Wellington Chamber Orchestra presents:
MENDELSSOHN – Violin Concerto in E Minor Op.64
SHOSTAKOVICH – Symphony No. 5 in D Minor Op.47
Hayden Nickel (violin)
Rachel Hyde (conductor)
Wellington Chamber Orchestra
St Andrew’s on The Terrace, Wellington
Saturday, 17th April, 2021
It says a lot about Wellington’s musical life that groups such as the Wellington Chamber Orchestra – an orchestra made up of about 70 players, all proficient amateur musicians, young, and not-so-young – can thrive and enrich the city’s music, with four interesting and varied concerts during this 2021 season.
This concert began with the Mendelssohn Violin Concerto, one of the most popular works in the repertoire, and understandably so – a loveable work , full of delightful melodies, yet unpretentious.
The music is not about showing off the artist’s virtuosity – there are no bravura passages to distract from the sheer beauty of the melodies. There is no high drama, like the opening drum beats of the Beethoven Violin Concerto, or the opening operatic tuttis pf the Mozart concertos that anticipate the drama to follow. There is just one orchestral chord and the soloist is right into a beautifully-sustained melody. The orchestra echoes the soloist as if to imply that “we are with you – we are a team supporting each other”. There are filigree passages requiring agile finger-work from the soloist, but these don’t distract from the music’s flow.
The slow movement is one extended song, presented through the interplay of soloist and orchestra, and a challenging double-stopped passage where the soloist seems to accompany himself. The last movement starts with a few dark E Minor chords, then moves into E major and becomes exuberant, a joyful, sun-filled spring!
The simplicity of this work presents special challenges for the soloist – although there are technically difficult passages, nothing distracts from the piece’s essential beauty. Hayden Nickel, a young Samoan violinist who is studying at Victoria University, has been involved with various music programmes around New Zealand, including Arohanui Strings and Virtuoso Strings. His was an impressive performance, playing with a beautiful, and in places, powerful tone, and was a complete master of the music, playing with the freedom that allowed him to impose his own vision upon this great concerto.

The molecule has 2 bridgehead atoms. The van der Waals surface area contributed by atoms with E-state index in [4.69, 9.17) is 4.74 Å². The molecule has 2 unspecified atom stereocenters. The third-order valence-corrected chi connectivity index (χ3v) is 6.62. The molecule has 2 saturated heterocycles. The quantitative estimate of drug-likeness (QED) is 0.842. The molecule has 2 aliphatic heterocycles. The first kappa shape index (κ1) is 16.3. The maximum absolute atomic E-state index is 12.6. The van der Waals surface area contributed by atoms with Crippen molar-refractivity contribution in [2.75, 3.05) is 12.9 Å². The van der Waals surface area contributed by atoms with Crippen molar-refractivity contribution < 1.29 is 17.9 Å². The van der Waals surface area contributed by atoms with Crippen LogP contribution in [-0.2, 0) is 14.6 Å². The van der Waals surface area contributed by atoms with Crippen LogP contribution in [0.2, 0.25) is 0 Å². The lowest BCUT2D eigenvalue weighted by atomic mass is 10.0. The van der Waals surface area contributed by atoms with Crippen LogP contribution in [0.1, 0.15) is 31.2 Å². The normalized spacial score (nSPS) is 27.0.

The Shostakovich Symphony No. 5 was an ambitious work for an amateur orchestra to programme. It is to the great credit of the group and the conductor Rachel Hyde, that they gave a thoroughly moving performance. The work made great demands on the various soloists, particularly the wind and brass players, and they are to be commended for doing justice to their parts for 45 minutes of intense concentration!
The Symphony starts with a slow, descending melancholic theme, which heralds the ambiguity of the work throughout. Ominous brass chords, dark and disturbing, interrupt the second theme, with the raucous music that follows merely adding to the sense of unease . This turns into a furious march dominated by the side-drum. Where does this march lead to? And does the ethereal flute solo at the end suggest some sort of Arcadia?
The second movement is also a march, but like fairground music, for clowns or a carousel. A sense of cynicism prevails, an “enjoy it while you can” kind of fun. Conversely, the third movement Largo begins with an exquisitely beautiful passage, but as the music progresses, tensions develop and suggest a sense of agony. A vigorous triumphal March begins the last movement, with echoes of popular songs, but is there a suggestion that this sense of something triumphal is not to be taken seriously?
This symphony was written in 1937 after Shostakovich had already withdrawn his Fourth Symphony, fearing “official disapproval” . He was already in deep trouble because Stalin and his cultural tzars had taken exception to his opera “Lady Macbeth of Mtsensk”, and he couldn’t afford to fall foul of party orthodoxy. In the event, the new Symphony, the Fifth, was an unqualified success, being received with a forty-minute ovation (it was probably this reception which saved the composer’s life!).
The symphony was subtitled by its composer “The creative reply of a Soviet artist to justified criticism” – even if Shostakovich’s biographer, Solomon Volkov claimed that the composer had said “I think it is clear to everyone what happens in the Fifth (Symphony). The rejoicing is forced, created under threat…you have to be a complete oaf not to hear that.”